Next to my vision board, on my wall, I have a sample query letter from an English course I took last semester. It is the most intimidating and evil sheet of paper I’ve ever had the displeasure to meet so far. No wonder I hide it behind my open door.
I’ve got a query tracker. I’ve got a finished manuscript. I’ve got an online author platform. Ironically enough, I’ve got everything I need for my query quest except for the one thing this quest is named after: the query letter.
Last week, I went on a solo writer’s retreat to Florida to focus my time on my writing. A lot of my time was spent reading through “Save the Cat! Writes a Novel” by Jessica Brody. I wanted to have a better understanding of the structure of storytelling before I continued outlining my newest WIP.
This book is a fantastic read, and it has really made me more aware of the books I read, not as a reader, but as a writer/storyteller. It really opened my eyes to how stories are told, and more importantly, why. With that book, I was able to come back from Florida with a finished outline for the first book of my WIP trilogy.
Unfortunately, I didn’t realize I had packed self-doubt when I came back from Florida as well.
In learning all this new valuable knowledge, I started to have doubts about my completed manuscript. I started to think through the plot and the characters, and though it does follow most of Brody’s tips, I was convinced my manuscript was now a disaster.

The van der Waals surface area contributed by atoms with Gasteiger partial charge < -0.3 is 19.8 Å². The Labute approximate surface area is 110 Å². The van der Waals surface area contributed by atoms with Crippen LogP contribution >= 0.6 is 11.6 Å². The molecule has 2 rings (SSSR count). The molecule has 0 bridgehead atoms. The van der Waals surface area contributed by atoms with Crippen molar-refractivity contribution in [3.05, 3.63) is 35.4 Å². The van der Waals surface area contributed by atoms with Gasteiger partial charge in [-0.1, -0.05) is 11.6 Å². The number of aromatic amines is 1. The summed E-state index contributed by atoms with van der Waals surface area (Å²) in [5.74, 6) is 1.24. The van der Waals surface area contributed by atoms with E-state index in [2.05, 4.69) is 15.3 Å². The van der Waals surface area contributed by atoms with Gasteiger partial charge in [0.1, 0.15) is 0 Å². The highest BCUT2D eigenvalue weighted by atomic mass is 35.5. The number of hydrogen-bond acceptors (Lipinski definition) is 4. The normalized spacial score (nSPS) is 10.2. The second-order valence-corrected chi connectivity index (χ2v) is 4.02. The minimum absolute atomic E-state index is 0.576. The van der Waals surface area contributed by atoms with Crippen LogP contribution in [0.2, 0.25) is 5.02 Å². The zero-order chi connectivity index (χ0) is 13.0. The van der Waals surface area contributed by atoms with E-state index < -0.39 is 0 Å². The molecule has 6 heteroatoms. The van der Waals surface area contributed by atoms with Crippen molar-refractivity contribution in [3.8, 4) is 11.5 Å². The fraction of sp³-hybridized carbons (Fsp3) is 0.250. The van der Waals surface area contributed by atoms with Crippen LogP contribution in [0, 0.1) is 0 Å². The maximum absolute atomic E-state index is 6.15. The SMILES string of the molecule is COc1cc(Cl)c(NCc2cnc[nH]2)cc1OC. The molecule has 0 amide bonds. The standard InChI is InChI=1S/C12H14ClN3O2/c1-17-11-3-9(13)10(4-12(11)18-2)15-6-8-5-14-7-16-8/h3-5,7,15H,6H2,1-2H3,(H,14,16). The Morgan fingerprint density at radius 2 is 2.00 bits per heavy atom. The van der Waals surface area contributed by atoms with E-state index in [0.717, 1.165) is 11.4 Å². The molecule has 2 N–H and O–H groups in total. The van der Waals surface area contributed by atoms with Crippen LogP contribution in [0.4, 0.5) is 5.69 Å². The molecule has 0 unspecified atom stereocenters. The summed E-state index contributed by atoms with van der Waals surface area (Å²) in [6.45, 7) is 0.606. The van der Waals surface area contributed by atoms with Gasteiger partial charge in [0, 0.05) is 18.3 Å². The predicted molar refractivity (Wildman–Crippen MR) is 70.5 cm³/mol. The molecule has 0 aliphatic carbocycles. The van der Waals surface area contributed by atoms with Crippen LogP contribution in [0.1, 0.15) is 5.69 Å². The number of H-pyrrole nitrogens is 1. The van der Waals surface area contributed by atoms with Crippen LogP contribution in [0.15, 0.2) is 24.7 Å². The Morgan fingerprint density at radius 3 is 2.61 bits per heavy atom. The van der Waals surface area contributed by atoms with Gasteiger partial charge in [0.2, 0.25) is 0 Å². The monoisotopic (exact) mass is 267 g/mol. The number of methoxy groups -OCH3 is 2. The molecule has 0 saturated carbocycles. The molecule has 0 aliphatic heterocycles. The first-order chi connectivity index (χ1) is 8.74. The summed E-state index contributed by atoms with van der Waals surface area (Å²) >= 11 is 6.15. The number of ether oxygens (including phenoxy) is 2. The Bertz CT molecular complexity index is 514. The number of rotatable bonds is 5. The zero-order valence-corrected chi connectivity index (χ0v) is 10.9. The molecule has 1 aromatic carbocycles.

I am now stuck under a bridge in my quest, afraid to look over the bridge to see what the rest of this quest entails, because I know, it’s the query letter.
“But my manuscript is a pile of sh*t! I shouldn’t even bother with the query letter!”
I decided to express my doubts on instagram, and a very good writer friend of mine commented something that really stuck with me.
“If an agent really likes your concept and voice, they’ll be willing to work with you through anything they think needs fixing. I think seeing feedback you get from querying will let you know if you need to do more edits or not.” – Julia Hersum
I can read twenty books on plot structure in a month, then draft out my manuscript for my WIP, even edit it with beta readers and a critique partner, but my manuscript will never be perfect. No manuscript is perfect when it is being sent out. An agent/editor/publisher will still work with you on revisions even after you’ve signed a contract.
So yes, my manuscript may be a pile of sh*t, but it’s been set there by unicorn. It’s magical.
This week, I hope to have the first draft of my query letter done. Also this week I will be running around getting ready for my last semester of college. Oh boy.